10 Sewing Tools That Belong in Your First Box


We know from experience that a sewing box can get out of control FAST. So we took a good, hard look and determined that, aside from a sewing machine, there are really only 10 things you need to tackle most projects.

10 sewing box must-haves

Fabric scissors

Make sure they're sharp and that they're earmarked to be only used for fabric. Cutting through other surfaces, even paper, will dull the blades — which means instant frustration at sewing time.

Tailor's chalk

Tailor's chalk is used to transfer pattern markings onto their corresponding fabric pieces, particularly on dark fabrics. (Pro tip: to get rid of the marks when you don't need them anymore, just brush 'em off with a second piece of fabric.)

Seam ripper

Though it's no fun to remove stitches, a sharp seam ripper will work quickly, and is a must if you're revamping an existing piece. They get dull over time, so don't hesitate to replace yours if it's not working as well as it once did.

Measuring tape

This is probably a no-brainer, we know. It's essential for taking body measurements when sewing garments, but a measuring tape can also be used to measure fabric width and items longer than your sewing gauge or clear ruler. (See below!)

Water-soluble fabric marker

You can use a fabric marker the same way as tailor's chalk, but the blue (or sometimes purple) color allows it to mark light or white fabrics with a crisp, fine line. Most wash away easily with water. 

Seam/measuring gauge

This little ruler is great for pressing perfect, even hems and taking small measurements. The plastic arrow slider can move the length of the ruler. Set it to your desired measurement to quickly and easily mark a set length in multiple areas.

Hand-sewing needles

Here you'll want a variety of needle sizes to work with different weights of fabric. You'll reach for these mostly when basting, mending, sewing on buttons and blind hemming by hand.


Use pins to hold multiple layers of fabric together until they are sewn. The length and type are up to you; some are thin and meant for fine fabric while others are longer for use in quilting. General-purpose glass or plastic round-head pins the most common and do the trick.



You'll definitely need somewhere to stash those pins when you're not using them, and a pincushion really does work better than a box, which is just asking for a poke on the fingertip when you reach in (ouch).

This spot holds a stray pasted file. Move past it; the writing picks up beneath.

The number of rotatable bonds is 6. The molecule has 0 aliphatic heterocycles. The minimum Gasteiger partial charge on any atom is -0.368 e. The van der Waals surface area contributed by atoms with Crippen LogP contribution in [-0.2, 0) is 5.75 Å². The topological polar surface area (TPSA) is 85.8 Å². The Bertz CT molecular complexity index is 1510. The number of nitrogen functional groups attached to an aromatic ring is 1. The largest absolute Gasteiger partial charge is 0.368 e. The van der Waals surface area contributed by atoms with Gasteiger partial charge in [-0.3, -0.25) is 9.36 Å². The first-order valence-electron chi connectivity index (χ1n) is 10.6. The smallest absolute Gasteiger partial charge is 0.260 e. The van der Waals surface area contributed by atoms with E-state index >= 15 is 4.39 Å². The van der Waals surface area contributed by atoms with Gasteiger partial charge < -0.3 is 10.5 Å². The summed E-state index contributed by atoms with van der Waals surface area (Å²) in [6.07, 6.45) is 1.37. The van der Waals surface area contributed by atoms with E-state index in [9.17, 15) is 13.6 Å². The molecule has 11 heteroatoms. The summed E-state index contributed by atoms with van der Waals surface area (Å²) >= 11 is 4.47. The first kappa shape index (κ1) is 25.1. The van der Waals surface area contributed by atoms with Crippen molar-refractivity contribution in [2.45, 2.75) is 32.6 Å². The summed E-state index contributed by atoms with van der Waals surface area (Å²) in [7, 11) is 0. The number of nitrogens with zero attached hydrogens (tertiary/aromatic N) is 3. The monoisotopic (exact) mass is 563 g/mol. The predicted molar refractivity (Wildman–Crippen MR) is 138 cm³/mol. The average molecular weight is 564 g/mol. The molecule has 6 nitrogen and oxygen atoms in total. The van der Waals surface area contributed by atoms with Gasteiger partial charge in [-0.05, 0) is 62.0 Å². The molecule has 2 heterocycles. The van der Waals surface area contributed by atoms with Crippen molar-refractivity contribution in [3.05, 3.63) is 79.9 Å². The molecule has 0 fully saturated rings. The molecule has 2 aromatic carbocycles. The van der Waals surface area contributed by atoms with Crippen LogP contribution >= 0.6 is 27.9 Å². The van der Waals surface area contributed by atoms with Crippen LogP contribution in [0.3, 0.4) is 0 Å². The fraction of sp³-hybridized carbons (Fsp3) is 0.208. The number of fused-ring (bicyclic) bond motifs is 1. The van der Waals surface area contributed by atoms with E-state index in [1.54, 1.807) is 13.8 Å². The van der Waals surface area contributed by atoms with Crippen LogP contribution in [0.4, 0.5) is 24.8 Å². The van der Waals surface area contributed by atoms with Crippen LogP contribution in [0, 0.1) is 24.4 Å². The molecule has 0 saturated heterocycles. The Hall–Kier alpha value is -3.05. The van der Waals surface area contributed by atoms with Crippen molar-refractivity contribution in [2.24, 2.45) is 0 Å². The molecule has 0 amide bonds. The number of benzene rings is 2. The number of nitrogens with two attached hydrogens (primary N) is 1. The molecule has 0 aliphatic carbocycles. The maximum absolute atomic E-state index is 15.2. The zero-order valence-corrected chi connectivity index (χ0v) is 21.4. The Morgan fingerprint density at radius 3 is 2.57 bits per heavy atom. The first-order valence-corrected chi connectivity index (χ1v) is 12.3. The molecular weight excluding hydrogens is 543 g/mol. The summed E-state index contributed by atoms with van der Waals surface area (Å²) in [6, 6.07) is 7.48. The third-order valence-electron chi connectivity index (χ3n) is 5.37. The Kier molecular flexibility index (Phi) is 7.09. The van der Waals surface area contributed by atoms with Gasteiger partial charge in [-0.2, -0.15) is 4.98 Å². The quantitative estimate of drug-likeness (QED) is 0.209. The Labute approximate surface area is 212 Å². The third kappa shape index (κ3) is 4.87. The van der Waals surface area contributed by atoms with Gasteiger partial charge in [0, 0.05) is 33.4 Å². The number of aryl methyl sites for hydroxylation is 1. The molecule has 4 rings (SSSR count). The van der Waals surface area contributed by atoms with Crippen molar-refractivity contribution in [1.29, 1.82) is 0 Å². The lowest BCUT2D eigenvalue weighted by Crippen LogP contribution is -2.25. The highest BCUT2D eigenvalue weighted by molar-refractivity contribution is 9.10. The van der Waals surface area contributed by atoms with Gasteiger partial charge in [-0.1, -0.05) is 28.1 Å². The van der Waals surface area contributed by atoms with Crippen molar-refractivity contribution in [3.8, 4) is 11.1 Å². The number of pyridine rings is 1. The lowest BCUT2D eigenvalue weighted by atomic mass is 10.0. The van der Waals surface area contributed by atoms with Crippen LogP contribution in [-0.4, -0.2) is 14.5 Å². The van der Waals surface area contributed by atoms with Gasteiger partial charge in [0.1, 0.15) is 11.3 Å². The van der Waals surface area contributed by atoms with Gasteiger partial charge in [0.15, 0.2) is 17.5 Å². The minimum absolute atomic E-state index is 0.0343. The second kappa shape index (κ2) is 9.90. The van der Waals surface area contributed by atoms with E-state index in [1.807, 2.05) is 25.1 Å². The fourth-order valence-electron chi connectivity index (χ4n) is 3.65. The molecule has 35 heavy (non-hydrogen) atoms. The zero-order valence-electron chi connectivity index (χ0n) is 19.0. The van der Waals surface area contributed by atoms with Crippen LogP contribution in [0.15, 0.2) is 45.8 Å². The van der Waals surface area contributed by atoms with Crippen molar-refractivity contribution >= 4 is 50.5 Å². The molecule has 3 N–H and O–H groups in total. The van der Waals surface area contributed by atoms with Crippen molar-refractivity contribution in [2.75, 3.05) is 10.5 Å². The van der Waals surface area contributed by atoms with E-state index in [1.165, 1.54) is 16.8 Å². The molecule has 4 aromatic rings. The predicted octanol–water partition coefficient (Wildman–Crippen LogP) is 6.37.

Another no-brainer here. The size of your collection will depend on how many projects you have going, since you'll want to match your thread color to your fabric. That said, it's always good to keep cream and black thread on hand as back-up for emergencies. Make sure your thread is high quality; the cheaper stuff may break easily, causing sewing machine (or wardrobe!) malfunctions.

6 advanced sewing box essentials

Consider these added tools and notions a bit more varsity level. They're certainly not needed to get started sewing, but the more you learn and progress, the more frequently you'll find yourself reaching for these items.

Clear ruler

Transparent rulers come in many sizes, but the best size for you will depend on the types of projects you make. They're mostly used for cutting quilt blocks into even and consistent sizes.

Pinking shears

Pinking scissors leave a line of zigzags as they cut through fabric. The angled cuts are less likely to fray, so they help create more durable finished edges inside your sewing projects.

Point turner

This wooden tool has a slightly rounded tip to gently push fabric when turning corners right-side out. Very handy for projects like stuffed animals, tote bags, or shirt collars!

Thread snips

These easy-to-grab scissors generally have spring-loaded blades and are great for cutting threads when machine stitching. The pointed tips also help when trimming threads close to the fabric and clipping curved edges.

Rotary cutter


Rounded blades allow you to make more accurate straight cuts with a ruler. They're perfect for cutting quilt blocks and can cut through multiple layers. A rotary cutter  can also be used to cut curves, and some sewers use them exclusively (instead of fabric scissors) when cutting pattern pieces.

Self-healing cutting mat

A large or small cutting mat is an absolute must when using a rotary cutter to measure and cut fabric. The mat will protect your sewing surface and keep your blades sharp longer.

Thread doesn't last forever — that's just the sad truth — so it's important to know what's safe to use and what needs to make its way to the trash can. Before you allow a new spool into your collection or pick up an old favorite, here's what you should be looking for.
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10 Sewing Tools That Belong in Your First Box